The other thing is I don't lift the same way I used to. I'm not lifting to be absolutely as strong as possible. I'm not a powerlifter. It's not part of my goals. Moving forward, I want to be strong and fit and able to hold my own, but I don't need to be 100 percent as strong as I can be and expose myself to the injury risk that comes along with that type of training.
Many people struggle to find as much time as they'd like to dedicate to the gym. For those time crunch people out there, what would you say is the most efficient workout you currently have in your rotation?
There are two answers to that. If you want to get a workout in, just don't stop moving. Stand as opposed to sit, walk when you can, and make choices that force you to walk. Park further away from the front door of the place where you're going as opposed to grabbing the first spot. Make movement a part of what you're doing every single day. In terms of burning a lot of calories really quickly, I'd recommend Metcon-style workouts. We'll do stuff like 25 jump ropes, run 25 yards, do 10 pushups, run 25 yards,10 sit-ups and rest for 30 seconds. Do that for 20 minutes for as many rounds as possible and you're going to burn a ton of calories. Metcon workouts are great if you have a half an hour.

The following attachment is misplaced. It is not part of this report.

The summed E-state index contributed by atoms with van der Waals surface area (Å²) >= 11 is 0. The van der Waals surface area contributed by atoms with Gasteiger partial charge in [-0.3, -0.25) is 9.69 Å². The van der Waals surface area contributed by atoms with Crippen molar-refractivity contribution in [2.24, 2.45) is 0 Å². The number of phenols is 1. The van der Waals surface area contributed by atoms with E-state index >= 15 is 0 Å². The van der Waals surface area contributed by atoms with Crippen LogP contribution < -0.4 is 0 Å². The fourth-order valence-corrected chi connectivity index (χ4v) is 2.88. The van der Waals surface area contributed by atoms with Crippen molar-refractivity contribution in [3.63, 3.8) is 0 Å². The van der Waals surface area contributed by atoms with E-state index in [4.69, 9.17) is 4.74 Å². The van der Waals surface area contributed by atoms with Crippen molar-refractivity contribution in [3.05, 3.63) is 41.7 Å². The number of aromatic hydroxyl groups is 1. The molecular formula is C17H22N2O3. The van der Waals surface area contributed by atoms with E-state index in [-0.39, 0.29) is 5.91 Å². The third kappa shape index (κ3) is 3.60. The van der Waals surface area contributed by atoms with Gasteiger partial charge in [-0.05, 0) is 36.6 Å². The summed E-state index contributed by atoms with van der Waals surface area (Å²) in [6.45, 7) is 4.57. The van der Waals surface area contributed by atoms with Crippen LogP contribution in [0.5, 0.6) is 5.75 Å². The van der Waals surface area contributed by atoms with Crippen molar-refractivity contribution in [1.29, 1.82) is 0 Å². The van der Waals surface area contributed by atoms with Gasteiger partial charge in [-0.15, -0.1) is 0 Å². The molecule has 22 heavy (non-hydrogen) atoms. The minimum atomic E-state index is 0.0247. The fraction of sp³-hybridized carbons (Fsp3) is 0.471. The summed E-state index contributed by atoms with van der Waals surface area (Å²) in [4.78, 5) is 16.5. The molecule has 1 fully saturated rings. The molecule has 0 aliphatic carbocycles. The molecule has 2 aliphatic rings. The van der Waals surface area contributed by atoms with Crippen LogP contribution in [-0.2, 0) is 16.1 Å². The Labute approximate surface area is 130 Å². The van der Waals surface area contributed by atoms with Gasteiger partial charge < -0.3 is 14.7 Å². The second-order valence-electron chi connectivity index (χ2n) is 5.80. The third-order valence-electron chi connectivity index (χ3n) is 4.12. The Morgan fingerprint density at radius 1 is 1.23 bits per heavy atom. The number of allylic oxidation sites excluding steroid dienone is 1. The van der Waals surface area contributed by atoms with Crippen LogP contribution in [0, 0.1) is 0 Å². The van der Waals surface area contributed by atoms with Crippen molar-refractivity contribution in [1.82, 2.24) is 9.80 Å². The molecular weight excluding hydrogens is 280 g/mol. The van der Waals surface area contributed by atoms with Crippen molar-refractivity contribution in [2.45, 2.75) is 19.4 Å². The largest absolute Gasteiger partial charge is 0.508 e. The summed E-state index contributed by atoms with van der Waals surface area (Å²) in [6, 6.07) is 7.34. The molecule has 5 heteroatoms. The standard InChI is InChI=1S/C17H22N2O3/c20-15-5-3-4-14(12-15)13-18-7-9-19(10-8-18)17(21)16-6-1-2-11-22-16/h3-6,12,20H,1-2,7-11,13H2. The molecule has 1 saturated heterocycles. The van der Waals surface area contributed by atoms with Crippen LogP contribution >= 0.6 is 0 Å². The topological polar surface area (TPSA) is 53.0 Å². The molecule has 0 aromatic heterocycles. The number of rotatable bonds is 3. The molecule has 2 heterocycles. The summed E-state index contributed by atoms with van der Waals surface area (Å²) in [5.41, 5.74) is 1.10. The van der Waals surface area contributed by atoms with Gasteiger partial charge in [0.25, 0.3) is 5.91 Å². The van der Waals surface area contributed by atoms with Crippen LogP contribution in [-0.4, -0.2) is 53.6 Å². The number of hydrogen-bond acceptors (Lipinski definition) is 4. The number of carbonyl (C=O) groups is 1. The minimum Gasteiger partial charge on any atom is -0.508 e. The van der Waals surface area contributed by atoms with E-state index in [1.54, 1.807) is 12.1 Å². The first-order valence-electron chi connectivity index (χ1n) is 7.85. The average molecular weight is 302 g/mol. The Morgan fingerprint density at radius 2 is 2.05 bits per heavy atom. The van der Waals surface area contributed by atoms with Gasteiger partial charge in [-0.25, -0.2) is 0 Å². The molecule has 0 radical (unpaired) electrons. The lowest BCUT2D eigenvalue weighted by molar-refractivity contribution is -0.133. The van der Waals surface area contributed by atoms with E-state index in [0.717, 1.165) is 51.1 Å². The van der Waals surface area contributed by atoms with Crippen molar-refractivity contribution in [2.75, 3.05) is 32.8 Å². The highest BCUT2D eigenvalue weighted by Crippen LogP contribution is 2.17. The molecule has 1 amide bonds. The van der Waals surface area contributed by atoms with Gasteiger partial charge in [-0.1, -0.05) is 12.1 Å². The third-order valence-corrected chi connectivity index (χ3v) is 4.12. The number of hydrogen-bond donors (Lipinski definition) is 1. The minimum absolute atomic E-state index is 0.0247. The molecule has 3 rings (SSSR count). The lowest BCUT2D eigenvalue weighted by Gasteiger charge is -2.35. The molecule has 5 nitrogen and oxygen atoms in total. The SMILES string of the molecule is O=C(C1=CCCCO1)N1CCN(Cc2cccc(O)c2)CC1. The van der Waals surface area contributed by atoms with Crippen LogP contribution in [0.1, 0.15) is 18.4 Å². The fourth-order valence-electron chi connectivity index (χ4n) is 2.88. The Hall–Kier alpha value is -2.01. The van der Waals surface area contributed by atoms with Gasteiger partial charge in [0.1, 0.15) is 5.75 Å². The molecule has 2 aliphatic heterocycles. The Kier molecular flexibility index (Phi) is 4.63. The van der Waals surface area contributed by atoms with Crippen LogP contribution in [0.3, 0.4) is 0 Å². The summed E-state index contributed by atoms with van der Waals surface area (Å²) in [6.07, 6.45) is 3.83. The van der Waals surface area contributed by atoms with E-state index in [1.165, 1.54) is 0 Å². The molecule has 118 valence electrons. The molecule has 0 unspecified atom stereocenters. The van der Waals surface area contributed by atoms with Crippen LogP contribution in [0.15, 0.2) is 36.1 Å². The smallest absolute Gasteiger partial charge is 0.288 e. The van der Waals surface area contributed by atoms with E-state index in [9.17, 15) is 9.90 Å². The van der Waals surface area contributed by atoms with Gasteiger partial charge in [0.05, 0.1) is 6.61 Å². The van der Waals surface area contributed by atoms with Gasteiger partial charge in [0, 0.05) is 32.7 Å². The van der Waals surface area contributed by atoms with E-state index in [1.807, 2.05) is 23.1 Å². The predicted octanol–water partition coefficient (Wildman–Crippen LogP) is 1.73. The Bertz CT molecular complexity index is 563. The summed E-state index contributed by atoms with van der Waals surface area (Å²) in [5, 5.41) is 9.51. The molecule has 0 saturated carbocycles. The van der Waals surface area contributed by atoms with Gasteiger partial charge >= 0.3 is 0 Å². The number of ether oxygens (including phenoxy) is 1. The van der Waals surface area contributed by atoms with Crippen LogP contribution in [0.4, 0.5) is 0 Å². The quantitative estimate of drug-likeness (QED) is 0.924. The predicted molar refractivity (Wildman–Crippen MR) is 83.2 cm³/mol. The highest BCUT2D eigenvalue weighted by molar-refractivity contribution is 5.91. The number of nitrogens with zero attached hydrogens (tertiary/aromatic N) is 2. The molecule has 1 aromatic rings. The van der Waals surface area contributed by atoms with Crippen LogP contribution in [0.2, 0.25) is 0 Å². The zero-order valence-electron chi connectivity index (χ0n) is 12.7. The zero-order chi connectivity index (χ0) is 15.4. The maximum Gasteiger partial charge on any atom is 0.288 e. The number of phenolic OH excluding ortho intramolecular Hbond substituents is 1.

And then the best piece of advice I have is that working out will come. Really focus on your diet. I think the diet is an underrated piece. People think they can do one or the other: “If I work out really hard, I can eat whatever I want”or “If I don't eat anything, I don't have to work out”. Both of those thought processes are out of balance. Keep them balanced with each other. Eat a good diet and find as much time as you have to exercise. But you've got to attack it from both sides.
How will you continue to push yourself as a husband, father, and a man? How do you keep yourself moving forward?
Like I said, surrounding myself with people where health and fitness is a priority. I've never struggled with being self-motivated, even as a football player. I never needed a coach to yell at me to get me to try hard. I wanted to try. I have intrinsic motivation, and I think that's coming across in terms of my health and fitness now. I want to be here as long as I can. And the NFL undoubtedly takes a toll on you and we'll see the effects it has down the road, but I'm not going to spend one minute of my time worrying about it. However, there are aspects of that career that I know have a direct effect on my longevity moving forward (body weight and body composition) and I have some control over those, so I'm going to make the best moves possible to ensure that I'm here the longest.
Any final thoughts?
I hope people are able to find something that motivates them, find their "why", and that they're able to be healthy and live their best life possible. It's amazing when you make a change and you see the results and you benefit from it every single day. And that's what I'm feeling right now. Every day of my life is better when I feel good. I think most people would agree with that and I feel better than I've ever felt as an adult and really at any point. And that's after playing eleven years in the NFL and five years Notre Dame and four years of high school football. You can change your life, but you just have to choose to do it and then commit to it.